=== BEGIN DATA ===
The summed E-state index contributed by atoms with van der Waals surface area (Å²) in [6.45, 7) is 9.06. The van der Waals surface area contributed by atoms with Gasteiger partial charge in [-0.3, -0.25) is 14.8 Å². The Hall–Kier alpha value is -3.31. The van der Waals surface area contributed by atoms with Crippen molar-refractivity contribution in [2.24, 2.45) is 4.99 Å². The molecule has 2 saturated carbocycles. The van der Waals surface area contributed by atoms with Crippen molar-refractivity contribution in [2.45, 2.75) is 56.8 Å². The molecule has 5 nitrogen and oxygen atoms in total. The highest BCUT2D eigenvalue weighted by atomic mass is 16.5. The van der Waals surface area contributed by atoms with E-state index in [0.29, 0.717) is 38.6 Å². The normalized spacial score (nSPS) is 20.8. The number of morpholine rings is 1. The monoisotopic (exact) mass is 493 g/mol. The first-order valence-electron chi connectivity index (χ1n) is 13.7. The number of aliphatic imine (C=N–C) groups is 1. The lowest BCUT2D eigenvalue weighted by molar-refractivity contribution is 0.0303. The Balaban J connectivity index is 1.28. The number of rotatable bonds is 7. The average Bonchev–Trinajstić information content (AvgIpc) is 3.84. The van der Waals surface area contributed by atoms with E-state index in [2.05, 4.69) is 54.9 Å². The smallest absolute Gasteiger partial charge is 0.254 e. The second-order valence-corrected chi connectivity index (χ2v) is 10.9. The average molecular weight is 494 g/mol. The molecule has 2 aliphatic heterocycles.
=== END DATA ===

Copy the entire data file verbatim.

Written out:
The summed E-state index contributed by atoms with van der Waals surface area (Å²) in [6.45, 7) is 9.06. The van der Waals surface area contributed by atoms with Gasteiger partial charge in [-0.3, -0.25) is 14.8 Å². The Hall–Kier alpha value is -3.31. The van der Waals surface area contributed by atoms with Crippen molar-refractivity contribution in [2.24, 2.45) is 4.99 Å². The molecule has 2 saturated carbocycles. The van der Waals surface area contributed by atoms with Crippen molar-refractivity contribution in [2.45, 2.75) is 56.8 Å². The molecule has 5 nitrogen and oxygen atoms in total. The highest BCUT2D eigenvalue weighted by atomic mass is 16.5. The van der Waals surface area contributed by atoms with E-state index in [0.29, 0.717) is 38.6 Å². The normalized spacial score (nSPS) is 20.8. The number of morpholine rings is 1. The monoisotopic (exact) mass is 493 g/mol. The first-order valence-electron chi connectivity index (χ1n) is 13.7. The number of aliphatic imine (C=N–C) groups is 1. The lowest BCUT2D eigenvalue weighted by molar-refractivity contribution is 0.0303. The Balaban J connectivity index is 1.28. The number of rotatable bonds is 7. The average Bonchev–Trinajstić information content (AvgIpc) is 3.84. The van der Waals surface area contributed by atoms with E-state index in [2.05, 4.69) is 54.9 Å². The smallest absolute Gasteiger partial charge is 0.254 e. The second-order valence-corrected chi connectivity index (χ2v) is 10.9. The average molecular weight is 494 g/mol. The molecule has 2 aliphatic heterocycles.